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News and Media

News and Media

By Founder and President Kurt Lieber

Strong winds and big waves continue to pound our California coastline.  I’ve been hearing from some of the fishermen that we work with that they are losing hundreds of traps. 

I had that in mind when I gave a presentation to the University of California Santa Barbara (UCSB) Dive Club on February 1st

UCSB locationUCSB location - beautiful!

I had never presented to this club before, and it was a nice change for me to hear about so many young people experiencing scuba diving for the first time. 

As soon as I finished the talk and asked if anyone had any questions, the response was like nothing I’ve gotten in a long time.  These young adults wanted to learn more about ODA’s history but also how they can help.

UCSB Dive club gets ODA presentation

One way they can help that I told them about was to report lost gear to us, using our online reporting system (see our Debris Report page).  Several of them said that they had seen some abandoned traps washed-up on a nearby beach, and wanted to know if we could form a “trap retrieval party” and go get them?

Two days later, I drove our ODA support truck up to a town called Goleta, which is on the north side of Santa Barbara.  We met up in a residential area which had access to a huge nature reserve that runs parallel to the beach.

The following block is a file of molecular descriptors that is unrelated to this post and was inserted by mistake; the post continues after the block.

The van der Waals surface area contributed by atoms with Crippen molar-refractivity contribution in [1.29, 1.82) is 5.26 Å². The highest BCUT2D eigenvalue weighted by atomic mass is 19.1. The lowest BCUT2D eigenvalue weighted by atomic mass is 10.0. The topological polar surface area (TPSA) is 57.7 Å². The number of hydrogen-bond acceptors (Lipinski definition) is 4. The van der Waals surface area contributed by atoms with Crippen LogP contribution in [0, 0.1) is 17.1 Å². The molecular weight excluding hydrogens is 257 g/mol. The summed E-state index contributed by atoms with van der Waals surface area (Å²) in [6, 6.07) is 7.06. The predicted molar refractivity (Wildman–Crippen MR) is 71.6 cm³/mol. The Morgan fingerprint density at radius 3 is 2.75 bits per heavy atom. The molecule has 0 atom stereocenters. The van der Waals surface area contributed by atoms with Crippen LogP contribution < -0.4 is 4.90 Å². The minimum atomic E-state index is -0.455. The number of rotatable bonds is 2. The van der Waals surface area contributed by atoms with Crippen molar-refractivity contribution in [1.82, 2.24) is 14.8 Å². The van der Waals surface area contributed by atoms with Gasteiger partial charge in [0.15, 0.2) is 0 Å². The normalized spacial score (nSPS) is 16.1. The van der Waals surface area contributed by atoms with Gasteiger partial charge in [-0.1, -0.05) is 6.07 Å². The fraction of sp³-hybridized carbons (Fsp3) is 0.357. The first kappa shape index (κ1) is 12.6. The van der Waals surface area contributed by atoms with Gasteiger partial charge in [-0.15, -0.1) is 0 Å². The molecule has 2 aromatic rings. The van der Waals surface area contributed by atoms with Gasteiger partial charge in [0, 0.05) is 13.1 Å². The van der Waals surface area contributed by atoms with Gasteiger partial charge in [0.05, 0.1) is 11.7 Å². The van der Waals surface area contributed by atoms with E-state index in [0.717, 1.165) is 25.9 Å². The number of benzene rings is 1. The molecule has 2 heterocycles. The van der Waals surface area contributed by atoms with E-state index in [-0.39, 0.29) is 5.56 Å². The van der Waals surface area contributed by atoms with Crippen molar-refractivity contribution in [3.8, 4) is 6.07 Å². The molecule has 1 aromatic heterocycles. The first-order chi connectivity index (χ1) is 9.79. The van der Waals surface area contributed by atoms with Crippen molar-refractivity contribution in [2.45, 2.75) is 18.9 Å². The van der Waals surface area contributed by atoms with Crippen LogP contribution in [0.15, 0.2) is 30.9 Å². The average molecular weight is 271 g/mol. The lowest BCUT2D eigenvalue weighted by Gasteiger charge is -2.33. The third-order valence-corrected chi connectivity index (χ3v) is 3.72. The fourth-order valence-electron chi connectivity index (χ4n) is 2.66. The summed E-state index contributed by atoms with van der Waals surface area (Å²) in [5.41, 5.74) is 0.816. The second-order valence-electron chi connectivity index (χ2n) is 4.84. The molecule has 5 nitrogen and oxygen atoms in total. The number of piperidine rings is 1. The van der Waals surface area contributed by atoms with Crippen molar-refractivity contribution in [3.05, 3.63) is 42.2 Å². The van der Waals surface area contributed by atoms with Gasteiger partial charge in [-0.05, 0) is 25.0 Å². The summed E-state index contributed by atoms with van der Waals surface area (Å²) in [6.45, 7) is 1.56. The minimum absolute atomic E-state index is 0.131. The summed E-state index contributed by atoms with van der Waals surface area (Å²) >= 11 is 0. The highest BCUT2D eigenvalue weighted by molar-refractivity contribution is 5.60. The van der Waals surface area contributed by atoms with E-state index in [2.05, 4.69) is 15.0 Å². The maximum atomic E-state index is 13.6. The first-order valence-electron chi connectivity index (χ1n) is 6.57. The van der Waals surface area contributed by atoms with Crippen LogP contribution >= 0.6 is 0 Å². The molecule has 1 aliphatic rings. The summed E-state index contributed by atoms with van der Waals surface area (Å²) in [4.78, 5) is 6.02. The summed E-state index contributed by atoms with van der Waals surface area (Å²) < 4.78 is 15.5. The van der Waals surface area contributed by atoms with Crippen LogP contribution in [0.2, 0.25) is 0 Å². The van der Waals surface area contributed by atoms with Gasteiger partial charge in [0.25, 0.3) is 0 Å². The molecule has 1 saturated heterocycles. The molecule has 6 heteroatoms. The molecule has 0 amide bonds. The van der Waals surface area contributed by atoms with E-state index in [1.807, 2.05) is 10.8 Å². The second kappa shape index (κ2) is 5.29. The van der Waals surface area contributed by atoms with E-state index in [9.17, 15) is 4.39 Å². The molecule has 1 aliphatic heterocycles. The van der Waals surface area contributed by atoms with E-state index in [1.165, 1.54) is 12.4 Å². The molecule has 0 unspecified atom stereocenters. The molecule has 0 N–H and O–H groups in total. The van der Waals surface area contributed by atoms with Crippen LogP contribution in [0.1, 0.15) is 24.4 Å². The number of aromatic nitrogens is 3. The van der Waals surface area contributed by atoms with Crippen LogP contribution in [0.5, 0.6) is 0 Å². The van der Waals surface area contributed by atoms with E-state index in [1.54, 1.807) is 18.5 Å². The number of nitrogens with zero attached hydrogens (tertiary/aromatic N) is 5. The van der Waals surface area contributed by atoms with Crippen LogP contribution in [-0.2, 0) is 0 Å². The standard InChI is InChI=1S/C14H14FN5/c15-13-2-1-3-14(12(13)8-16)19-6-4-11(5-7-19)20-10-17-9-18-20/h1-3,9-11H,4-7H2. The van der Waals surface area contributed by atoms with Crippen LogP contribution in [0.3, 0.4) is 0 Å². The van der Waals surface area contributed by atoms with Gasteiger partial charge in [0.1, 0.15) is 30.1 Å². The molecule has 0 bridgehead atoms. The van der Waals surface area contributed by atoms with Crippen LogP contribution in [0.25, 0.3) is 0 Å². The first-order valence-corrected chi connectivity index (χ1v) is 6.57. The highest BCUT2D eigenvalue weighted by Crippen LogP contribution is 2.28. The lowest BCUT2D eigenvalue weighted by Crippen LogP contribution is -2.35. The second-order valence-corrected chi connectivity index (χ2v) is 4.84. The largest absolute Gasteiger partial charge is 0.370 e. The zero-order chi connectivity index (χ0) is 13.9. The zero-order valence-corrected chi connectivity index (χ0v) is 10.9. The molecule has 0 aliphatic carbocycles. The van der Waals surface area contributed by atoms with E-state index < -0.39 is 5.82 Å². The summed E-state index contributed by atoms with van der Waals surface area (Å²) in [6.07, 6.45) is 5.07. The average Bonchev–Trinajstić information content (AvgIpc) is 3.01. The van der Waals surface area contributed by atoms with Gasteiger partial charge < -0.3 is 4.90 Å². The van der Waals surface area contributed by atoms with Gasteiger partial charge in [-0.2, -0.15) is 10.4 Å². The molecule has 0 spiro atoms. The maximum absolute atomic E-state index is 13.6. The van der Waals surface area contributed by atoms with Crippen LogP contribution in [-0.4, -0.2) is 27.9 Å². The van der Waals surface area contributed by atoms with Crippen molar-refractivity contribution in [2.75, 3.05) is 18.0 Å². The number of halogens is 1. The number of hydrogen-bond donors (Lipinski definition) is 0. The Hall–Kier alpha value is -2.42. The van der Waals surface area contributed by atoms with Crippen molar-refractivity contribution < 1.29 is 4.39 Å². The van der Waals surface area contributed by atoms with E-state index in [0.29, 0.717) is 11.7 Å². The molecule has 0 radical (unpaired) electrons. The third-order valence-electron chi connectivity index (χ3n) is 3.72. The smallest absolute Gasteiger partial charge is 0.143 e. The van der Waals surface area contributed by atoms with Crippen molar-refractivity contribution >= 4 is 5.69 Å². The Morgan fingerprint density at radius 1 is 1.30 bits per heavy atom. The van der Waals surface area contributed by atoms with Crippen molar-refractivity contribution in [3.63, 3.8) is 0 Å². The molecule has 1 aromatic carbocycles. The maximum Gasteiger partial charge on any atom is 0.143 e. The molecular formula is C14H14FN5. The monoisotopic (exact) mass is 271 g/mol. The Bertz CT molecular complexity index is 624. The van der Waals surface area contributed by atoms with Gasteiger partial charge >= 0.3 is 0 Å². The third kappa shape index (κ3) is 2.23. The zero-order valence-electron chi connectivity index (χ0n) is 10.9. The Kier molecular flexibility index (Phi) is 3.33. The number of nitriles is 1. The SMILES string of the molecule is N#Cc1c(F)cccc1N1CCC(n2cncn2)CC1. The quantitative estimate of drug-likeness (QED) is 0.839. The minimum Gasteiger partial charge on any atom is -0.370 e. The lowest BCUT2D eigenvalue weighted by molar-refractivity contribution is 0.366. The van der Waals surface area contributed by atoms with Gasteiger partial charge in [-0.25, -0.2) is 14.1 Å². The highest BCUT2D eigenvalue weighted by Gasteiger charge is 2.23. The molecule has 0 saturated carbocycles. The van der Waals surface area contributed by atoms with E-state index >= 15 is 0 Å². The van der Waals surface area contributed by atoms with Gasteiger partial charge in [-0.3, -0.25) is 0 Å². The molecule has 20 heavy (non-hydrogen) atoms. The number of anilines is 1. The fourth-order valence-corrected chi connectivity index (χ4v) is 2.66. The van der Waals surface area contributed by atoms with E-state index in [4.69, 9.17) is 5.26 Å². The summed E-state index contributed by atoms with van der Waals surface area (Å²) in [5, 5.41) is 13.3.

I met up with Maddie Cunningham, Stuart Jaeger, Marina Stuilova, and Orion von Rohr.  Marina is the dive club president and Maddie is their social media coordinator.

It was a long walk from our cars to the beach, and once we got to the bluffs, it was a long walk down a rutted gulley to actually get on the beach itself.  It was a struggle for me, but the others made it look like it was a day at the park!

Once we got to scout the area, we decided to head south along the coast.  It didn’t take us long to spot the first lobster trap.  We then move about 100 yards more and found another one.  This one was washed up on the cliffs. 

Derelict trap on rocks

We kept on going along the beach and found another one.  We also found a tire and several rusting chunks of metal that we wanted to get out of that beautiful natural area.

Volunteer Crew removing abandoned ghost gear

It was getting dark by then and the tide was set to come back in.  So, we piled the two traps on the hand cart we had brought along, and carried the rest of the debris by hand to the gulley. 

We had to make several trips up and down that rutted trail but finally got all the stuff to the top of the bluff where we posed for this picture, and I had a chance to catch my breath.  While I was recovering, they were laughing, singing, and dancing.  Oh, to be young again…

Goleta beach ocean debris removed

We then made the trek back to the cars and loaded our “Catch of the Day” onto the truck. 

ODA and new ocean conservation volunteers

In all we removed three traps, one tire, and about 200 pounds of other man-made debris.

Not bad for our first outing!  Thanks Marina, Addie, Stu and Orion.  I think this is going to lead to more good hauls!

Learn about ODA's twenty-year-plus history of removing debris and improving marine ecosystems!